[Copyright TAN Books, reproduced with permission.]
"I return thanks to You, O God, one and true Trinity, one sovereign divinity, holy and indivisible unity." (Roman Breviary)
1. From Advent until today, the Church has had us consider the magnificent manifestations of God's mercy toward men: the Incarnation, the Redemption, Pentecost. Now she directs our attention to the source of these gifts, the most Holy Trinity, from whom everything proceeds. Spontaneously, there rises to our lips the hymn of gratitude expressed in the Introit of the Mass: "Blessed be the Holy Trinity and the undivided Unity; we will give glory to Him, because He has shown His mercy to us": the mercy of God the Father, "who so loved the world that He gave it His only-begotten Son" (cf. John 3,16); the mercy of God the Son, who to redeem us became incarnate and died on the Cross; the mercy of the Holy Spirit, who deigned to come down into our hearts to communicate to us the charity of God and to make us participate in the divine life. The Church has very fittingly included in the Office for today the beautiful antiphon inspired by St Paul: "Caritas Pater est, gratia Filius, communicatio Spiritus Sanctus, O beata Trinitas!"; the Father is charity, the Son is grace and the Holy Spirit is communication: applying this, the charity of the Father and the grace of the Son are communicated to us by the Holy Spirit, who diffuses them in our heart. The marvellous work of the Trinity in our souls could not be better synthesized. Today's Office and Mass form a veritable paean of praise and gratitude to the Blessed Trinity; they are a prolonged Gloria Patri and Te Deum. These two hymns — one a succinct epitome, and the other a majestic alternation of praises — are truly the hymns for today, intended to awaken in our hearts a deep echo of praise, thanksgiving and adoration.
2. Today's feast draws us to praise and glorify the three Persons of the Blessed Trinity, not only because of the great mercy They have shown to men, but also and especially in Themselves and for Themselves: first, by reason of Their supreme essence which had no beginning and will never have an end; next, because of Their infinite perfections, Their majesty, essential beauty and goodness. Equally worthy of our adoration is the sublime fruitfulness of life by which the Father continually generates the Word, while from the Father and the Word proceeds the Holy Spirit. The Father is not prior to, or superior to the Word; nor are the Father and the Word prior to or greater than the Holy Spirit. The three divine Persons are all co-eternal and equal among Themselves: the divinity and all the divine perfections and attributes are one and the same in the Father, in the Son and in the Holy Spirit. What can man say in the presence of such a sublime mystery? What can he understand of it? Nothing! Yet what has been revealed to us is certain, because the Son of God Himself, "who is in the bosom of the Father, He hath declared Him" (John 1,18). But the mystery is so sublime and it so exceeds our understanding, that we can only bow our heads and adore in silence. "O the depth of the riches of the wisdom and of the knowledge of God! How incomprehensible are His judgments, and how unsearchable are His ways!" exclaims St Paul in today's Epistle (Romans 11, 33-36). He who, having been "caught up in paradise", could neither know nor say anything except that he had "heard secret words which it is not granted to man to utter" (2 Corinthians 12, 2-4). In the presence of the unspeakable mystery of the Trinity the highest praise is silence, the silence of the soul that adores, knowing it is incapable of praising or glorifying the divine Majesty worthily.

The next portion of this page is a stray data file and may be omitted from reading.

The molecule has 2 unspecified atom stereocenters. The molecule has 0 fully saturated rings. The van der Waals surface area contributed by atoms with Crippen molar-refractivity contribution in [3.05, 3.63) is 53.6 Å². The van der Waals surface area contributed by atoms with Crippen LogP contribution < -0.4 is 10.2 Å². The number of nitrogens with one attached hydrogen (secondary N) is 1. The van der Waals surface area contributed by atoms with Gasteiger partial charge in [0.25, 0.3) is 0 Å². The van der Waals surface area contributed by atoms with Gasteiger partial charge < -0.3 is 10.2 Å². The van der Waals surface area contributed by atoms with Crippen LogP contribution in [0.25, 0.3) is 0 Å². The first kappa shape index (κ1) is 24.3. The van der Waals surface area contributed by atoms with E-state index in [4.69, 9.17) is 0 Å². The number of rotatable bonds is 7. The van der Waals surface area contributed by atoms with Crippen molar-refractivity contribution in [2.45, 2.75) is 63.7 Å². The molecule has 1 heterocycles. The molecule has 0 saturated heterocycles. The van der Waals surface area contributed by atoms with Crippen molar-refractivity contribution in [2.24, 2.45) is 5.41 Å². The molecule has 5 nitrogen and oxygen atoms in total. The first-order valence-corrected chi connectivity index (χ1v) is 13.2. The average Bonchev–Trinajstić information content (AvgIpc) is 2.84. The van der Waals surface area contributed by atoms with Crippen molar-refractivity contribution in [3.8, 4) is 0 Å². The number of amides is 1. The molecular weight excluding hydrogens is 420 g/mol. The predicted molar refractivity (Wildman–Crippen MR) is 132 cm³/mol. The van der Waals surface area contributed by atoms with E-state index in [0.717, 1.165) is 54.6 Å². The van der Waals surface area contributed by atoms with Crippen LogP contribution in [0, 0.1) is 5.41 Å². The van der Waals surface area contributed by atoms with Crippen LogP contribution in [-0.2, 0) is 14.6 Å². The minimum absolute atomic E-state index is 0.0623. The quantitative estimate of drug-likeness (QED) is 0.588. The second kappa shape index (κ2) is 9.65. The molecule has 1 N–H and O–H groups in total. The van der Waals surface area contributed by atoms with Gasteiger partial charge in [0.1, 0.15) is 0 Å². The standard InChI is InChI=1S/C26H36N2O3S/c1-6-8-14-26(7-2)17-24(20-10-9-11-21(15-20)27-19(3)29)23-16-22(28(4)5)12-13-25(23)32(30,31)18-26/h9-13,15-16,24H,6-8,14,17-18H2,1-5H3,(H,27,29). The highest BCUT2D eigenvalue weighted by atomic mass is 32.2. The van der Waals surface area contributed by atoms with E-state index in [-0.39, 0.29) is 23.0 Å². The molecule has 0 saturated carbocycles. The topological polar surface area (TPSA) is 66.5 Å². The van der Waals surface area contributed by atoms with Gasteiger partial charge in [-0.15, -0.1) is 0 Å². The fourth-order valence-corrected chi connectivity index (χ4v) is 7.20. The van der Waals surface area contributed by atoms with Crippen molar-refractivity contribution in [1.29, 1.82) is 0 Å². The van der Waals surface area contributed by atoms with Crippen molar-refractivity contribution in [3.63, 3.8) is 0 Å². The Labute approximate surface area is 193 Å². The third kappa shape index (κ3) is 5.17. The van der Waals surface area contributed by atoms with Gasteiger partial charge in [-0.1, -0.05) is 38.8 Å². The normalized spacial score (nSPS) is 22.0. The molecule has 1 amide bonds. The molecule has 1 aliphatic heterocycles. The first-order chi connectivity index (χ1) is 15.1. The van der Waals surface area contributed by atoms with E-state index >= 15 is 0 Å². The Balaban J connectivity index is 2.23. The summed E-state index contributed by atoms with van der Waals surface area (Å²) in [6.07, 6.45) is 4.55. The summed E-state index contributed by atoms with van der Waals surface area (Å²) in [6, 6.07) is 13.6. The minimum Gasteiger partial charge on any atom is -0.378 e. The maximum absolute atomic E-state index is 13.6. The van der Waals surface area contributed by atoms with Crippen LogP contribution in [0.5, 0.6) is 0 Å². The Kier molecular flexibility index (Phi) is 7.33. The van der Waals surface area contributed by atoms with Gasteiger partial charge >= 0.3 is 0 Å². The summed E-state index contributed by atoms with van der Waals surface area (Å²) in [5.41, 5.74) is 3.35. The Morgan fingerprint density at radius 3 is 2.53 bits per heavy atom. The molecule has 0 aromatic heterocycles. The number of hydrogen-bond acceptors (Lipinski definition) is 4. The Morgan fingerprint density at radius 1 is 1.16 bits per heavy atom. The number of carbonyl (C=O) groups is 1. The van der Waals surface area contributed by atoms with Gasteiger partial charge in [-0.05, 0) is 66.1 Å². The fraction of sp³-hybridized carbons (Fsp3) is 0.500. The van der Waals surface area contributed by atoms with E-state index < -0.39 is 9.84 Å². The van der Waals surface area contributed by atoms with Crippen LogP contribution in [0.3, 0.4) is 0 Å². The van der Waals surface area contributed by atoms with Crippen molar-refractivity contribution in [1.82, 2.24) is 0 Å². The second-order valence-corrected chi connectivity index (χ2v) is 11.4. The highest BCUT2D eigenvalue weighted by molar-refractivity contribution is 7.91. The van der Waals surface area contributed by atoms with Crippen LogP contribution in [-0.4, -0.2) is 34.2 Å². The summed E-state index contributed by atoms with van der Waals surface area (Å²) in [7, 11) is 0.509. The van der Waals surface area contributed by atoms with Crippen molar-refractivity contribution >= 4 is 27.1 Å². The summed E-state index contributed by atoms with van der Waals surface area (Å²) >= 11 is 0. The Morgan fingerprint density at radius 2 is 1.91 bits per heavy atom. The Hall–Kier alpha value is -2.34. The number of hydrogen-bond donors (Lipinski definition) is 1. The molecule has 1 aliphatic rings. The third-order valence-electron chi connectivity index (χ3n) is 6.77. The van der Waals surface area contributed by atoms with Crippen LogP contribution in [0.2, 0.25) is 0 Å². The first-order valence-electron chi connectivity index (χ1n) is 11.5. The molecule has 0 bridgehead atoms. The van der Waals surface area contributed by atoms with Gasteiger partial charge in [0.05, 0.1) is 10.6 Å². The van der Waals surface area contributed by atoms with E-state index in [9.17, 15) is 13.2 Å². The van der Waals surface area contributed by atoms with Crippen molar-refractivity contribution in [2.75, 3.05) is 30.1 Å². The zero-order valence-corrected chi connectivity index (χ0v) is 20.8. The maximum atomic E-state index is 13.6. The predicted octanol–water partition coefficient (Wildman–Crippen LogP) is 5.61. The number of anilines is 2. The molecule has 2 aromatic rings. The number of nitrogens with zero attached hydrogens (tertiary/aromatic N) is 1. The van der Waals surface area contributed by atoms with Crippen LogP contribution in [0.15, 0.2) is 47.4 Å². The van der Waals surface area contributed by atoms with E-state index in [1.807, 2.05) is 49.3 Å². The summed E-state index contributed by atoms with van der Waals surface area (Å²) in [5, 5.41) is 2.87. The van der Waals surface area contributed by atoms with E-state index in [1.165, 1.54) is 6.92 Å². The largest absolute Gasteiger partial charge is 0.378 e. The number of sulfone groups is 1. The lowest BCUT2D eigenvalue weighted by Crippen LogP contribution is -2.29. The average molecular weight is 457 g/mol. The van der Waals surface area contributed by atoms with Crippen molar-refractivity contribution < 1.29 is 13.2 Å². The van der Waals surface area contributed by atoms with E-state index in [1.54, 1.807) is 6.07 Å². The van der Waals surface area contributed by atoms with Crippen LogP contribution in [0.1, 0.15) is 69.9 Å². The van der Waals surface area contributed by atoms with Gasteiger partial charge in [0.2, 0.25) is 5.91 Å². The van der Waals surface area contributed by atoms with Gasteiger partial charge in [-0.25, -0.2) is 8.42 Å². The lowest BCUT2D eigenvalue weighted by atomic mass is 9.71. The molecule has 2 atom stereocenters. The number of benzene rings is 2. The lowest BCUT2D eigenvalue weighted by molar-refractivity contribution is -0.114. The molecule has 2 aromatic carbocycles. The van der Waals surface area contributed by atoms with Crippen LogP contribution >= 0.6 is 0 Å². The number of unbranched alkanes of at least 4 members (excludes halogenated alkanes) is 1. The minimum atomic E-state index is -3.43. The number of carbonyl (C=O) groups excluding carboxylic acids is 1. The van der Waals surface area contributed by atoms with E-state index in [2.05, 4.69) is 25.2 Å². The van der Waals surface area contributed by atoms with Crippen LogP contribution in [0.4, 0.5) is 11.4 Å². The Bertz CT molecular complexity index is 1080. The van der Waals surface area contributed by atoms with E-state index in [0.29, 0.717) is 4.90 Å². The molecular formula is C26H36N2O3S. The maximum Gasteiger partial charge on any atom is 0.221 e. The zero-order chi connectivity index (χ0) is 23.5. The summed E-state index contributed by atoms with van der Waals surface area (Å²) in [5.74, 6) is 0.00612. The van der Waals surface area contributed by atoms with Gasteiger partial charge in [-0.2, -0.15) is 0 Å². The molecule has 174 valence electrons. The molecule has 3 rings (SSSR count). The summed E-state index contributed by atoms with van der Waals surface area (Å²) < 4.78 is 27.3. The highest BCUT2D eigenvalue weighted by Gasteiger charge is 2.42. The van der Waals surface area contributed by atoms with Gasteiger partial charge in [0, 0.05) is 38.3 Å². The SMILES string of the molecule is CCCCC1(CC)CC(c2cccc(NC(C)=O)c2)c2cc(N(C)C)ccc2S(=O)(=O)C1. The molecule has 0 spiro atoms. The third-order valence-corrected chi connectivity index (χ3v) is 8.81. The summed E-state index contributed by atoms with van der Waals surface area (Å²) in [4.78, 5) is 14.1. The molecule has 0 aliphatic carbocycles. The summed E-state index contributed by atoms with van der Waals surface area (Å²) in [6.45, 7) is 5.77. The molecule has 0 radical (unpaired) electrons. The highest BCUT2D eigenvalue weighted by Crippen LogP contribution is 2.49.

"O eternal Trinity, You are a deep sea in which the more I seek the more I find, and the more I find, the more I seek to know You. You fill us insatiably, because the soul, before the abyss which You are, is always famished; and hungering for You, O eternal Trinity, it desires to behold truth in Your light. As the thirsty hart pants after the fount of living water, so does my soul long to leave this gloomy body and see You as You are, in truth.
"O unfathomable depth! O Deity eternal! O deep ocean! What more could You give me than to give me Yourself? You are an ever-burning fire; You consume and are not consumed. By Your fire, You consume every trace of self-love in the soul. You are a Fire which drives away all coldness and illumines minds with its light, and with this light You have made me know Your truth. Truly this light is a sea which feeds the soul until it is all immersed in You, O peaceful Sea, eternal Trinity! The water of this sea is never turbid; it never causes fear, but gives knowledge of the truth. This water is transparent and discloses hidden things; and a living faith gives such abundance of light that the soul almost attains to certitude in what it believes.
"You are the supreme and infinite Good, good above all good; good which is joyful, incomprehensible, inestimable; beauty exceeding all other beauty; wisdom surpassing all wisdom, because You are Wisdom itself. Food of angels, giving Yourself with fire of love to men! You are the garment which covers our nakedness; You feed us, hungry as we are, with Your sweetness, because You are all sweetness with no bitterness. Clothe me, O eternal Trinity, clothe me with Yourself, so that I may pass this mortal life in true obedience and in the light of the most holy faith with which You have inebriated my soul." (St Catherine of Siena)